Sheffield ’16: “Princess Shaw,” “Cameraperson” win top prizes

Ido Haar's Presenting Princess Shaw (pictured, left), Kirsten Johnson's Cameraperson (right) and Jon Betz and Taggart Siegel's SEED: The Untold Story took home top prizes from Sheffield Doc/Fest.
June 15, 2016

Ido Haar’s Presenting Princess Shaw, Kirsten Johnson’s Cameraperson and Jon Betz and Taggart Siegel’s Seed: The Untold Story went home with top prizes from Sheffield Doc/Fest.

The six-day UK festival, which wraps today (June 15), handed out awards at a Tuesday evening (June 14) ceremony in Crucible Theatre, hosted by KG Tha Comedian.

Johnson’s Cameraperson, which had its world premiere at Sundance in January, took home the Grand Jury Award, with a special mention going to Shimon Dotan’s The Settlers.

Cameraperson finds the cinematographer turning the lens on herself and her work over the years for such directors as Laura Poitras and Michael Moore.

Doc/Fest's Claire Aguilar with Samantha Montgomery of Presenting Princess Shaw

Doc/Fest’s Claire Aguilar with Samantha Montgomery of Presenting Princess Shaw

A jury statement read, “A film unlike any other, intuitively constructed to reflect ideas and choices and emotions, rather than a standard narrative thread, it invites the viewer to contemplate and feel these experiences along with her.”

The Dr. Clifford Shaw Audience Award, meanwhile, went to Haar’s Presenting Princess Shaw, which first screened at the Toronto International Film Festival in 2015. Read realscreen’s profile of the film here.

The doc is centered on the relationship between Israeli musician Kutiman and his discovery of YouTube performer Samantha Montgomery. The latter artist – also known as Princess Shaw – collected the award on behalf of the team.

Picking up the Environmental Award was Betz and Siegel’s SEED: The Untold Story, while a special mention was given to Sue Williams’ Death by Design.

SEED follows the disappearance of seed varieties around the world, and tracks the parties taking on agribusiness and genetically modified foods in order to reverse human reliance on specific seed types. Watch an exclusive clip of the doc here.

“It was beautifully created and creatively and emotionally finds a way to make the audience care about preserving the biodiversity of our planet,” read a statement from the jury.

Meanwhile, the Tim Hetherington Award was presented to Tatiana Huezo’s Tempestad, with a special mention going to Nanfu Wang’s Hooligan Sparrow, while the Storytelling and Innovation Award went to James Spinney and Peter Middleton’s Notes on Blindness.

The latter doc’s VR companion, Notes on Blindness: Into Darkness, took the Alternate Realities VR Award, while a special mention went to Home – A VR Spacewalk Experience. The latter film won the Audience Award for Alternate Realities VR.

SEED directors Taggart Siegel and  Jon Betz

SEED directors Taggart Siegel and Jon Betz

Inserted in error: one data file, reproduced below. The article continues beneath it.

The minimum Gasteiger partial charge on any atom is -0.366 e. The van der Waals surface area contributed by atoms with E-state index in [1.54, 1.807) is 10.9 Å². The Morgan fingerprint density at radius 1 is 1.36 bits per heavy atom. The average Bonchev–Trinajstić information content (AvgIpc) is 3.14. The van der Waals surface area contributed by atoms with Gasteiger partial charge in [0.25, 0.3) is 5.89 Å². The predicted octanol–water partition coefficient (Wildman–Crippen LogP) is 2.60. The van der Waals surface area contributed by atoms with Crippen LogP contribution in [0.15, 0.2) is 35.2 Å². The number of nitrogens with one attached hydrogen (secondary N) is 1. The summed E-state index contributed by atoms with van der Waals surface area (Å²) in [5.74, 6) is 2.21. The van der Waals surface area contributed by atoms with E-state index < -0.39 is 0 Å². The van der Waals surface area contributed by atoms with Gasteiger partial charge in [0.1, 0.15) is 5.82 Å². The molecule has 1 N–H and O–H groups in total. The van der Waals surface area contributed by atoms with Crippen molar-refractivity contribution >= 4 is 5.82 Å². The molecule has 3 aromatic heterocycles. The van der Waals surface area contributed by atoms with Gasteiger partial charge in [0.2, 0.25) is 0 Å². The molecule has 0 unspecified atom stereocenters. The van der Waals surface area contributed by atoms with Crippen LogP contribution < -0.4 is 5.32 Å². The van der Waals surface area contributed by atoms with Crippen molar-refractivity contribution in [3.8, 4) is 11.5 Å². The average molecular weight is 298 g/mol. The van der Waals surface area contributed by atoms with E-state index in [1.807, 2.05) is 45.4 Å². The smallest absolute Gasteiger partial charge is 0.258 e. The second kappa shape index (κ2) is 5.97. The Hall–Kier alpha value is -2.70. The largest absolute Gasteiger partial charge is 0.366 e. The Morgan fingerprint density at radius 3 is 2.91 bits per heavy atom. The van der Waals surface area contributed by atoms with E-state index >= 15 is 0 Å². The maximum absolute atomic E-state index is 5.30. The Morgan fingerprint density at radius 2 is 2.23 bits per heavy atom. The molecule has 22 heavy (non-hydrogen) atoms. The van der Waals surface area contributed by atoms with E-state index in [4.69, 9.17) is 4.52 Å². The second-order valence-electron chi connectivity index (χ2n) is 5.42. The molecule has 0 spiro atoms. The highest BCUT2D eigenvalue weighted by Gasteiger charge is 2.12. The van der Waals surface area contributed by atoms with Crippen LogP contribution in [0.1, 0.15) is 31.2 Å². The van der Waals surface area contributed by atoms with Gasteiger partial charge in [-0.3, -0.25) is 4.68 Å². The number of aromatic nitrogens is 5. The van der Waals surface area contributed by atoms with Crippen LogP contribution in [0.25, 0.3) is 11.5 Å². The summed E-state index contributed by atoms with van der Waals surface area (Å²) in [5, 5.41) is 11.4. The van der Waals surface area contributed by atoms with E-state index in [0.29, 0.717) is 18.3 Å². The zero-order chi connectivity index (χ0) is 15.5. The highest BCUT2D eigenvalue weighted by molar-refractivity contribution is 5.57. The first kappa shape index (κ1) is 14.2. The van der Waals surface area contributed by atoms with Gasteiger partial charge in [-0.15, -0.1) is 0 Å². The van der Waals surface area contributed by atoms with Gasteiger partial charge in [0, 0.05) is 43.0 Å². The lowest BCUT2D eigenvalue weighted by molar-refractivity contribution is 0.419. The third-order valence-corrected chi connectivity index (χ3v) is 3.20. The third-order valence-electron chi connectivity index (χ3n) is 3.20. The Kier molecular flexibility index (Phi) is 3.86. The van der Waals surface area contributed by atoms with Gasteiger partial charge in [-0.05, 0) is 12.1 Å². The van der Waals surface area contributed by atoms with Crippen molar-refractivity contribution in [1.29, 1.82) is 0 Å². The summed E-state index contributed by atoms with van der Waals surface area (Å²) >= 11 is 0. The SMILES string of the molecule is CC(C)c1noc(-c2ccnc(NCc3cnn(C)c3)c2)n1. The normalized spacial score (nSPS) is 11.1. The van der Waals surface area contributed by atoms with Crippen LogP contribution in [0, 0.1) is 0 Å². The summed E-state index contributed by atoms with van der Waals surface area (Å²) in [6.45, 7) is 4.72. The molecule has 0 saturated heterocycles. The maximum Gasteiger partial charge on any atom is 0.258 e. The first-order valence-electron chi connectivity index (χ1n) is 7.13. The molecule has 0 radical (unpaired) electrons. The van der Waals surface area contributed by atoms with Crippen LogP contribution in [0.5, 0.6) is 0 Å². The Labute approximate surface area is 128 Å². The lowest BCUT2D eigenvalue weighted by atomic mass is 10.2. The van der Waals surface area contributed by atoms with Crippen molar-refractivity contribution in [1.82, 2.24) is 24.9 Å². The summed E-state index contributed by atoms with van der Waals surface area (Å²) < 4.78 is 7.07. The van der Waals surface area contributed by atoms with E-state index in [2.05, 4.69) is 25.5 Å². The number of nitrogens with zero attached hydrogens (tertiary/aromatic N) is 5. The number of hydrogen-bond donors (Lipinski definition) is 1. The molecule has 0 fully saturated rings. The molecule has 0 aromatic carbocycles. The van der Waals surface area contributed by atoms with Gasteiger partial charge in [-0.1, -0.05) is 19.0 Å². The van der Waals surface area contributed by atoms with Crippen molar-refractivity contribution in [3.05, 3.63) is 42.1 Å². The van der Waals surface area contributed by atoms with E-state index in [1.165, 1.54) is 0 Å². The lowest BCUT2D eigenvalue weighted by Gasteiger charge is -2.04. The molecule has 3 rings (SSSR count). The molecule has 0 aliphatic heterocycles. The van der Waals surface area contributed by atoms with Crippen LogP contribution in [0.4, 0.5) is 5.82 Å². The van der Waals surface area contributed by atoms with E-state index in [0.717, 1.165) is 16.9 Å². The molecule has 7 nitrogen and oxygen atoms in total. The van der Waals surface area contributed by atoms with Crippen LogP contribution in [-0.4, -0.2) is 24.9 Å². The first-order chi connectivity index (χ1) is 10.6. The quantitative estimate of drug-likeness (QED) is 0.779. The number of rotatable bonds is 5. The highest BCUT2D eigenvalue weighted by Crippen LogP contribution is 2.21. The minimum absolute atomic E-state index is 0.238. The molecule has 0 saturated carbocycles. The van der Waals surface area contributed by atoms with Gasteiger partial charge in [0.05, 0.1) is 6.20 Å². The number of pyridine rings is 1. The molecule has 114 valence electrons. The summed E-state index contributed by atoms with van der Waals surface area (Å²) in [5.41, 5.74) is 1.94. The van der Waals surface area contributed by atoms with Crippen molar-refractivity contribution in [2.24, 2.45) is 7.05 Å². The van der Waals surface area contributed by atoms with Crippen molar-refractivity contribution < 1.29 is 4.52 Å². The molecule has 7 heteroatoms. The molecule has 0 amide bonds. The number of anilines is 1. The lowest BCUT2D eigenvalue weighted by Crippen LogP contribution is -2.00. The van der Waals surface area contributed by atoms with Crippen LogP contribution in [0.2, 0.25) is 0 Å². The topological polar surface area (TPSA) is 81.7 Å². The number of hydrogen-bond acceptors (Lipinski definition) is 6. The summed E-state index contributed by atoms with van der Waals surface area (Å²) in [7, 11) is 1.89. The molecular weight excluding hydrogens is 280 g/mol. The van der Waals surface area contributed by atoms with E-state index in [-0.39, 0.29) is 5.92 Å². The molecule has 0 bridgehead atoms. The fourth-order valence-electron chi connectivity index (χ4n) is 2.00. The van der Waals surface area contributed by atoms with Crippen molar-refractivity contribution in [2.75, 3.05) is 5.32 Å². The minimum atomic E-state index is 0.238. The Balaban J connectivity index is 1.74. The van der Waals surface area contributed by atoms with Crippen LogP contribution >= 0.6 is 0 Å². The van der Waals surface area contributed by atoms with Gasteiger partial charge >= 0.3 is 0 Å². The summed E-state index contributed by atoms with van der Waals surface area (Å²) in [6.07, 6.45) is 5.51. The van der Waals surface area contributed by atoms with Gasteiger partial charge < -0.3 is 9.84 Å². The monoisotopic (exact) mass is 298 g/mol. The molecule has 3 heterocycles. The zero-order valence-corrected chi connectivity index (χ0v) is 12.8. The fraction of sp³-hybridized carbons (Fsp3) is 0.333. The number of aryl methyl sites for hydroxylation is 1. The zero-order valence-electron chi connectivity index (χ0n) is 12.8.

The Alternate Realities Interactive Award and Audience Award for Interactive went to New Dimensions in Testimony, directed by Heather Maio and produced by Stephen Smith for USC Shoah Foundation. A special mention for the Interactive Award went to Tracey Fullerton’s Walden, A Game.

Elsewhere, taking the Whicker’s World Funding Award was Alex Bescoby for Burma’s Lost Royals. Adam James Smith’s Americaville was runner-up.

The Whicker’s World Veteran’s Award went to Keith Earnest Hoult for Fluechtlinge – Refugee, while the Whicker’s World Audio Award was given to Little Volcanoes, which was recorded, written and produced by Catherine Fitzgerald, and sound mixed by Matt Thompson and Mike Woolley. The runner-up was The Dhammazedi Bell, produced by Francesca Pancetta.

Finally, the Youth Jury Award was presented to Rokhsareh Ghaem Maghami’s Sonita, and the Short Doc Award was given to Giedrė Žickytė and Maite Alberdi’s I’m Not From Here. The latter film now qualifies for the 2017 Academy Awards. Picking up the Audience Award for doc shorts was Jasmijn Schrofer’s Tarikat.

The Student Doc Award went to Melissa Langer’s My Aleppo.

As previously reported, the Creative Leadership Award went to HBO Documentary Films president Sheila Nevins, while the Award for Unsung Hero in Factual TV was given to Jan Tomalin, MD of Media Law Consultancy.

In other news, Doc/Fest is launching a new bespoke training and mentoring program, titled Doc/Next.

The year-long training initiative is open to documentary and other non-fiction directors, producers, line producers, editors and DOPs across all platforms. It is targeted at UK professionals who have worked in the industry for 18 months to five years.

The program will be helmed by Donna Taberer, and group training will take place in Sheffield, with activities including bespoke training, masterclasses, business development, peer-to-peer learning, networking, mentoring, placements and delegate attendance at next year’s Doc/Fest.

Doc/Next is supported by Sheffield City Council and the Yorkshire Screen Industries Consortium, delivered in partnership with Screen Yorkshire, Game Republic and Sheffield Doc/Fest, with support from the BFI’s Creative Clusters Fund.

Applications are open from today until July 28. Doc/Next will debut in September.  More information can be found here.

About The Author
Daniele Alcinii is a news reporter at realscreen, the leading international publisher of non-fiction film and television industry news and content. He joins the rs team with journalism experience following a stint out west with Sun Media in Edmonton's Capital Region, and communications work in Melbourne, Australia and Toronto. You can follow him on Twitter at @danielealcinii.